Highly urbanized cities typically have water pollution problems. As the population increases, so does the amount of street litter and trash, which could eventually contaminate rainwater as it goes through pavements and into the municipal storm drains. For this reason, companies like HydroLogic Solutions, Inc. have taken to building efficient stormwater systems for commercial and industrial establishments.

This begs the question: how bad is stormwater pollution in major cities?

Impermeable Ground

According to an article by California’s Heal the Bay organization, water pollution issues can be attributed to the fact that cities have concrete materials covering most of its surface area. As stated in the article:

“Unlike the soil and vegetation in natural watersheds, most urban areas are covered in impermeable surfaces, such as asphalt or concrete. As a result, instead of rainwater slowly percolating through the ground, getting filtered and cleaned along the way, that water is rushed along streets. Along the way it picks up trash and pollution and flows into stormdrains and out to the ocean, unfiltered.”

Poor Storm Drain Systems

In most places, storm drains are distinct from sewage lines, which in theory makes quite a lot of sense. Several local officials have taken to ensuring that sewage water is treated and cleaned, unfortunately so much so that they end up neglecting the cleanliness of what goes into the storm drain.

Types of Water Pollutants

The types of things that pollute stormwater can be classified into three categories: the first is litter, which comprises a huge portion of what makes many major cities unhealthy. Next are natural pollutants like human and animal waste—products that, while organic, still carry harmful substances and microorganisms. Lastly, there are chemical contaminants such as oil and fertilizers.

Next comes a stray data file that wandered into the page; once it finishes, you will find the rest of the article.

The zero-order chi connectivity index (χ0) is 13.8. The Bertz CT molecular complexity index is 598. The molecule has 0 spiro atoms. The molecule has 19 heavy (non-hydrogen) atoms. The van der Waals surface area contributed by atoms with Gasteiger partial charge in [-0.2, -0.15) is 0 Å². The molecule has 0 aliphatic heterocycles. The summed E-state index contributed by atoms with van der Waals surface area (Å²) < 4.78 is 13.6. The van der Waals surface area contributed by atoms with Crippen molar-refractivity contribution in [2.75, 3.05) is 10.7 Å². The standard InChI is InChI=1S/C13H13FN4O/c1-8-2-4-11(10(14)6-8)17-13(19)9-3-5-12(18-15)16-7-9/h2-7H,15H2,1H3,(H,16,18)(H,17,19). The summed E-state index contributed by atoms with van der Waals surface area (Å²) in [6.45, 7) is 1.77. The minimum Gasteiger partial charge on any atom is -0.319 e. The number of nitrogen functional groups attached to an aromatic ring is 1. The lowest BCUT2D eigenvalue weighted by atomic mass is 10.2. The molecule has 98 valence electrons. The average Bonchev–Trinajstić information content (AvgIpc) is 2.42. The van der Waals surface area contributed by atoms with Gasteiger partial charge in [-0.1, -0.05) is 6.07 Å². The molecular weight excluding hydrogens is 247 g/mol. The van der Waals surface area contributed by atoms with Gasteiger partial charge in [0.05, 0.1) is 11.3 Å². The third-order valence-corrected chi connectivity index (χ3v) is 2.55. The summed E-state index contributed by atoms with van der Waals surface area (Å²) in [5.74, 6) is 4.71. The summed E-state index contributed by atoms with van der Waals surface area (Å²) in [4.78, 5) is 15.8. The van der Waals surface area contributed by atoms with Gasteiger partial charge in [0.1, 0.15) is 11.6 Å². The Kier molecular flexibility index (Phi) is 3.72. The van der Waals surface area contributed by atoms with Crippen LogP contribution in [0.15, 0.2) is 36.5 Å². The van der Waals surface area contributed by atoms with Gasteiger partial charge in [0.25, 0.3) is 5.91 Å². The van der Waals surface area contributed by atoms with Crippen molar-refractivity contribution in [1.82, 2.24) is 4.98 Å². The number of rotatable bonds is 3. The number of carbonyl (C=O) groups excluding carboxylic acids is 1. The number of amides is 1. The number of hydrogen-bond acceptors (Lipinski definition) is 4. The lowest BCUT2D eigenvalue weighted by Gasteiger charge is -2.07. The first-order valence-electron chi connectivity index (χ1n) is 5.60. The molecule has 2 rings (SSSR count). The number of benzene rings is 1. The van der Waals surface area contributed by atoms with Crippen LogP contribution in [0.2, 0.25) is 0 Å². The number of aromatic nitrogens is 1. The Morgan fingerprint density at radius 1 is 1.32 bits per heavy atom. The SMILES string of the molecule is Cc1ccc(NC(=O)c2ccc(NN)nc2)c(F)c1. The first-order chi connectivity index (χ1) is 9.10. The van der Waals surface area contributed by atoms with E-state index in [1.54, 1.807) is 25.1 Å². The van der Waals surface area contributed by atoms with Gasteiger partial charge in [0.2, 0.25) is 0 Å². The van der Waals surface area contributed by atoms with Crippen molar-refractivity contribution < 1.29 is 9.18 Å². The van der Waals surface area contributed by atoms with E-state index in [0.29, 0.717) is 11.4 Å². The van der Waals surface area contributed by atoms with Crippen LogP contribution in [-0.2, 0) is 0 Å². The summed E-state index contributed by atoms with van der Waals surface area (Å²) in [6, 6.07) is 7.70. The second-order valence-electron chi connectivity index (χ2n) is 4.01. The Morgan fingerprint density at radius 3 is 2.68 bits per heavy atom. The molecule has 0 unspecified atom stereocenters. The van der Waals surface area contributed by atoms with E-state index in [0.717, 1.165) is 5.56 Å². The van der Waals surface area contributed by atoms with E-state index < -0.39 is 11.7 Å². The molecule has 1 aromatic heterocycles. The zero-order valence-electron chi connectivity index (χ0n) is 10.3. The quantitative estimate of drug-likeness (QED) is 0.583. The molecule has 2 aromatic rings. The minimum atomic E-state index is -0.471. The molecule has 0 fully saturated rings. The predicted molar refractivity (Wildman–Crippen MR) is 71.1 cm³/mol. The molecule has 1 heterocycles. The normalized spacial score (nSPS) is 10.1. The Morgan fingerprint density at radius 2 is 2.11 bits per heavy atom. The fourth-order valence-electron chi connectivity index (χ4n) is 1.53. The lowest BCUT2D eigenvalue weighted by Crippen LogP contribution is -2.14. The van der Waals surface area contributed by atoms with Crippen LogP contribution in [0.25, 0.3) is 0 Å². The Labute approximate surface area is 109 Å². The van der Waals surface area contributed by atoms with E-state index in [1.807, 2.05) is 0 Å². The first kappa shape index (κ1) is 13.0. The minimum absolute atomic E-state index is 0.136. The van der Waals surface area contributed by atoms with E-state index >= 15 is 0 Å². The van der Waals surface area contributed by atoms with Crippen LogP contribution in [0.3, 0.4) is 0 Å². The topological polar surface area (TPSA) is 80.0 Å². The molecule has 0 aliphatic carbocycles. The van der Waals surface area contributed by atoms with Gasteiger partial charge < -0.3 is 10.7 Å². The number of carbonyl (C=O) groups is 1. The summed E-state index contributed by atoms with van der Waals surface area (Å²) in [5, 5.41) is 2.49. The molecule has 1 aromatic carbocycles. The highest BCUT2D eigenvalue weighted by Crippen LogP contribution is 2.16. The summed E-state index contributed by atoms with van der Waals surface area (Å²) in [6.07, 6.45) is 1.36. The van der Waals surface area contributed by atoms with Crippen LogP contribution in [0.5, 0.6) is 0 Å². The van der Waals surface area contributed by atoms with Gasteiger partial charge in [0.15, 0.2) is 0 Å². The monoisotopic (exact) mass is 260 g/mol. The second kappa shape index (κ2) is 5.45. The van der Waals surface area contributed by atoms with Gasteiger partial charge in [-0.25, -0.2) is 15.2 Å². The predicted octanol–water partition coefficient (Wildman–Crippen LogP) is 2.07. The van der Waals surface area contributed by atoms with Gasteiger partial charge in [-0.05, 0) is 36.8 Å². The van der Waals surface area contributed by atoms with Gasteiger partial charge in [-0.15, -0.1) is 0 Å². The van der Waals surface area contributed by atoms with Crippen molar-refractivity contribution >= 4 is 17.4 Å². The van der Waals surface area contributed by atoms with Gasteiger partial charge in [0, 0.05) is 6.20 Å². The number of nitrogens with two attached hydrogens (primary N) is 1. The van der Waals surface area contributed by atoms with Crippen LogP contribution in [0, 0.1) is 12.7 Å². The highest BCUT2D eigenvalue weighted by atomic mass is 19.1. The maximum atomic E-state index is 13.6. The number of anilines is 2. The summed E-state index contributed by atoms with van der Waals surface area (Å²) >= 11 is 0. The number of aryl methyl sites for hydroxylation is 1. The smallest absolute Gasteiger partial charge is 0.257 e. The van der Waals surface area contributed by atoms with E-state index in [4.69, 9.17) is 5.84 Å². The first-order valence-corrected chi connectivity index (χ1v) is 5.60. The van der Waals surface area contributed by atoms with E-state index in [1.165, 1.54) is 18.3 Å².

Adverse Effects

Sediments significantly reduce the natural light that permeates through the water, endangering the ecology in waterways. Fertilizer and detergents also increase the amount of nutrients in the water, stimulating the growth of weeds and algae that could eventually choke rivers and lakes.

Furthermore, the presence of chemicals and other noxious substances, which could contribute to lowering the pH levels of natural bodies of water, can cause health problems among plants and animals. Large pollutants like trash could end up suffocating fish and other animals that might ingest them.

In short, urban water pollution through stormwater runoff can damage natural habitats and the overall health of the environment in more ways than you can imagine. If you want to help curb this problem, opt to invest in a reliable stormwater system like StormChamber by HydroLogic Solutions, Inc. to ensure water quality and cleanliness in your immediate environment. This is a big step toward protecting our planet.

(Source: URBAN RUNOFF, Heal the Bay)